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The human omission

23 September 2016 By Peter Thal Larsen

It’s hard to conceive of a more fundamental topic than the future of work. Economists have grappled with it for centuries. Now slow growth, rising inequality and rapid technological change have raised a new, urgent question. Will robots free us from boring labour, or will they leave many workers permanently redundant?

Ryan Avent’s “The Wealth of Humans” manages to be both optimistic about innovation and gloomy about its consequences. This wide-ranging and highly readable book echoes famous tracts by tackling the biggest challenges facing the human race. The title is a nod to Adam Smith’s “The Wealth of Nations” – one of the founding texts of classical economics. But it also hints at a darker future: a world with an abundance of workers who do not have enough to do.

Avent, an editor at the Economist, believes technology has permanently shifted the balance of power against mass employment. Sure, there are productive and well-paid jobs which cannot easily be done by computers or robots. But there are not enough to go around. Meanwhile, tasks currently done by large numbers of people with relatively few skills – driving trucks, say, or checking groceries – are prime targets for automation. “The future of work is either one in which employment grows while pay stagnates, or in which the work becomes more productive and employment stagnates,” Avent writes.

This is not a book about robotics, however. The author takes technological progress mostly for granted, offering few examples beyond self-driving cars and assembly lines almost devoid of humans. Yet he comes up with clear and sometimes counterintuitive insights: for example, who had considered that most of the benefits of the Silicon Valley bubble of the late 1990s accrued not to entrepreneurs or software engineers but to owners of property in the Bay Area?

It doesn’t require a dystopian vision to see that labour in the West is already under pressure. Shifting manufacturing to lower-cost economies – particularly China – displaced some workers and drove down wages for the rest. Meanwhile, technology gives companies extra leverage over employees. Licenced London taxi drivers spend up to two years memorizing the city’s streets before picking up their first fare. Yet almost anyone with a driving licence and a smartphone can work for Uber – perhaps unwittingly hastening the day when they are replaced by an algorithm.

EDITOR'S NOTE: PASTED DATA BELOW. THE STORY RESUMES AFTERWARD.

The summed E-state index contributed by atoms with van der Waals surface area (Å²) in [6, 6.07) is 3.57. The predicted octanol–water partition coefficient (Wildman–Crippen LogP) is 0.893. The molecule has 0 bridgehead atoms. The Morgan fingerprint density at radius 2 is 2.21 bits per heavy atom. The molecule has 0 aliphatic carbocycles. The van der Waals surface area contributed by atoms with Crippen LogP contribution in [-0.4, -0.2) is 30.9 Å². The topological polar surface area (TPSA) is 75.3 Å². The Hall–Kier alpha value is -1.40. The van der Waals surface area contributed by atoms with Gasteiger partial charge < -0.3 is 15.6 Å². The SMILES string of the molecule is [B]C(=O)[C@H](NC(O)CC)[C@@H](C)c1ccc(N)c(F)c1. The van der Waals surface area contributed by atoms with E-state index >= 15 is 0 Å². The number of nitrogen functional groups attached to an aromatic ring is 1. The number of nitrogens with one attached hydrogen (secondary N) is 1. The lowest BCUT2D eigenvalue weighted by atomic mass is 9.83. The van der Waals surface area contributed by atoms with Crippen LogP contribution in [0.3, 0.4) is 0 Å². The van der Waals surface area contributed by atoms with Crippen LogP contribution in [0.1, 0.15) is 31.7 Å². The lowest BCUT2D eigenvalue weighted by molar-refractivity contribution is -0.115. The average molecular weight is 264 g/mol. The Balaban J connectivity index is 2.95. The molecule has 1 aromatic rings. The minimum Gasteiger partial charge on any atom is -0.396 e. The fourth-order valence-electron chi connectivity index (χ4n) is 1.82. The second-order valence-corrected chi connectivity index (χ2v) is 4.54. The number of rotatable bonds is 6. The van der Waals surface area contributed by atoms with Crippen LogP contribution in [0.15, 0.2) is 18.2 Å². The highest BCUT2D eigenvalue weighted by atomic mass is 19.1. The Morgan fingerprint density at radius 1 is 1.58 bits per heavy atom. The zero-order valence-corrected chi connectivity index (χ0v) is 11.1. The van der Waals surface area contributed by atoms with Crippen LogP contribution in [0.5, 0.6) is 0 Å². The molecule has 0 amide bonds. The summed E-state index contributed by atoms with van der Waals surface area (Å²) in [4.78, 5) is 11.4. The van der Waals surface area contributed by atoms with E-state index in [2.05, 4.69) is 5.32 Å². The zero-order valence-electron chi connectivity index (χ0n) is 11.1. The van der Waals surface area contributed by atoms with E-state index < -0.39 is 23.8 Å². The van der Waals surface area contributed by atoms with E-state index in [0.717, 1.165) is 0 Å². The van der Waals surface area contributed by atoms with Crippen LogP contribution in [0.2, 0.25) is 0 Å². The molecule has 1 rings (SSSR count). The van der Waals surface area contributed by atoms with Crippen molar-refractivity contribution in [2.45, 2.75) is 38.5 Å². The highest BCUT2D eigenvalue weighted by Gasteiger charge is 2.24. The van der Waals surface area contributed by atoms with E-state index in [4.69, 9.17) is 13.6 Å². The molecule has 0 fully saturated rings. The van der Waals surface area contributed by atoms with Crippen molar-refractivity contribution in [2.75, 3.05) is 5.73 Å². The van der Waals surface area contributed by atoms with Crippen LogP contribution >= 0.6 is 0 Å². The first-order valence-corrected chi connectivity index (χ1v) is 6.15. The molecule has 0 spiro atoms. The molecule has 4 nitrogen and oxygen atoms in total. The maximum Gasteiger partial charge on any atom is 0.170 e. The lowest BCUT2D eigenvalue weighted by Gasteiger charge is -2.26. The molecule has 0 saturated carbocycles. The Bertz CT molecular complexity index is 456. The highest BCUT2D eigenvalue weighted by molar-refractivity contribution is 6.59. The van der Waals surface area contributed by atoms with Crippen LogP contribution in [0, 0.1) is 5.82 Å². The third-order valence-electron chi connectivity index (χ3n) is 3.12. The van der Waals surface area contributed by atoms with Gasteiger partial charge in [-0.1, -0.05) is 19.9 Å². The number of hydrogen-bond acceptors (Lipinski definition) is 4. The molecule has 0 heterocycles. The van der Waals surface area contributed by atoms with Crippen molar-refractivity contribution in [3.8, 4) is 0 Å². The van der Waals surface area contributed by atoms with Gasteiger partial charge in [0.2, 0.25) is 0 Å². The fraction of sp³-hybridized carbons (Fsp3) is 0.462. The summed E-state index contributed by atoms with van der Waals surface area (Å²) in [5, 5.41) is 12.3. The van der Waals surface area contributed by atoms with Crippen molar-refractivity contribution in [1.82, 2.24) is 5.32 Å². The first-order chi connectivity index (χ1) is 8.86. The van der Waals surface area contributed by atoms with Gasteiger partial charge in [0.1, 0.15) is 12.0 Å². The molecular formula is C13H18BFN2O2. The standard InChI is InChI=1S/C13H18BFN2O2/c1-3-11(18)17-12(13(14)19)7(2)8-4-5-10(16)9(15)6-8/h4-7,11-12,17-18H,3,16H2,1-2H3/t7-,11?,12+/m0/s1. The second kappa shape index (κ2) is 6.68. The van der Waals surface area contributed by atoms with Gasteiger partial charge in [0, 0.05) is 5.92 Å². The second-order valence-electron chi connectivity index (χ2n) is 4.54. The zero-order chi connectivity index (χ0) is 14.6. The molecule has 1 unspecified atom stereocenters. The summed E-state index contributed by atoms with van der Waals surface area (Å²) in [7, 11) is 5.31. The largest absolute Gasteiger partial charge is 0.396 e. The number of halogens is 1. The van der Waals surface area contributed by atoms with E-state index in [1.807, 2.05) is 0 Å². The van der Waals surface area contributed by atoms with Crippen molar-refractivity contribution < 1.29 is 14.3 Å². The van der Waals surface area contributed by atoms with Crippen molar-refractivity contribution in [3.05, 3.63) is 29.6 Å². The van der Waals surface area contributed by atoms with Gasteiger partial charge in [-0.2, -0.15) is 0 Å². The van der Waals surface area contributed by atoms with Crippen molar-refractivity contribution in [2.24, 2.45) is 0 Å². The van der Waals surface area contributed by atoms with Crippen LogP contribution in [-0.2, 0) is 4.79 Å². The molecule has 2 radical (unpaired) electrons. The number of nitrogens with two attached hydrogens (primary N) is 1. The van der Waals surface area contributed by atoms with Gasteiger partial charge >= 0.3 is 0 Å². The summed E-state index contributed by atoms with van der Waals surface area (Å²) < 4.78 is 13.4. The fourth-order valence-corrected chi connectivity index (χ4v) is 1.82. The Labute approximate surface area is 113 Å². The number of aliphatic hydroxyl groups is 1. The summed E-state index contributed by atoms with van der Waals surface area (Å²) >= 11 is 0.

Amid the gloom, it’s worth remembering that predictions about work and productivity have often been wrong. Thomas Malthus believed the world’s population would grow in line with its ability to produce food, leaving mankind permanently on the brink of starvation. Karl Marx forecast that the relentless exploitation of labour would lead the capitalist system to collapse. John Maynard Keynes foresaw a world so productive that people could meet their needs by working just 15 hours a week. None of these scenarios came true.

Much thinking about the future of work is vulnerable to several fallacies. One is that jobs rendered obsolete by technological change are permanently destroyed. The fact that shares on the stock exchange are now traded by computers rather than men in brightly coloured jackets does not mean fewer people are employed in the equities business. Another common mistake is the failure to recognise the creation of new categories of work. Writing in 1930, Keynes could scarcely have conceived that people might one day make their living designing apps for smartphones or advising companies on their social media strategy.

That permits a measure of optimism, but it does not excuse complacency. Broadly beneficial technological changes can still be hugely disruptive to large groups of workers. If a small handful of capitalists capture most of the benefits, inequality will rise. And the shifts can upend political systems. Last century, the West suffered a Great Depression and fought two world wars before devising a way to control capitalism. Avent is at his most persuasive arguing that there was nothing inevitable about this process.

It’s far from clear that developed countries will cope with today’s challenges any better. The aftermath of the financial crisis has left many grappling with heavy debts and sluggish growth. That does not bode well for decisive thinking about the consequences of automation. Conventional labour unions are ill-equipped to protect casual service workers. Unpopular governments will find it hard to raise taxes to pay for better social safety nets – especially if large numbers of citizens are left permanently out of work. Talk of a coordinated government push to invest in infrastructure has yet to be matched with action. Meanwhile, rabble-rousing politicians have found electoral success by advocating new barriers to trade and immigration.

The disconnect between the world’s capacity for innovation and the inability of political institutions to adapt is disheartening. Avent ends with an appeal to basic human decency. “We should be as generous as we can be,” he concludes. It’s not much to go on.

 

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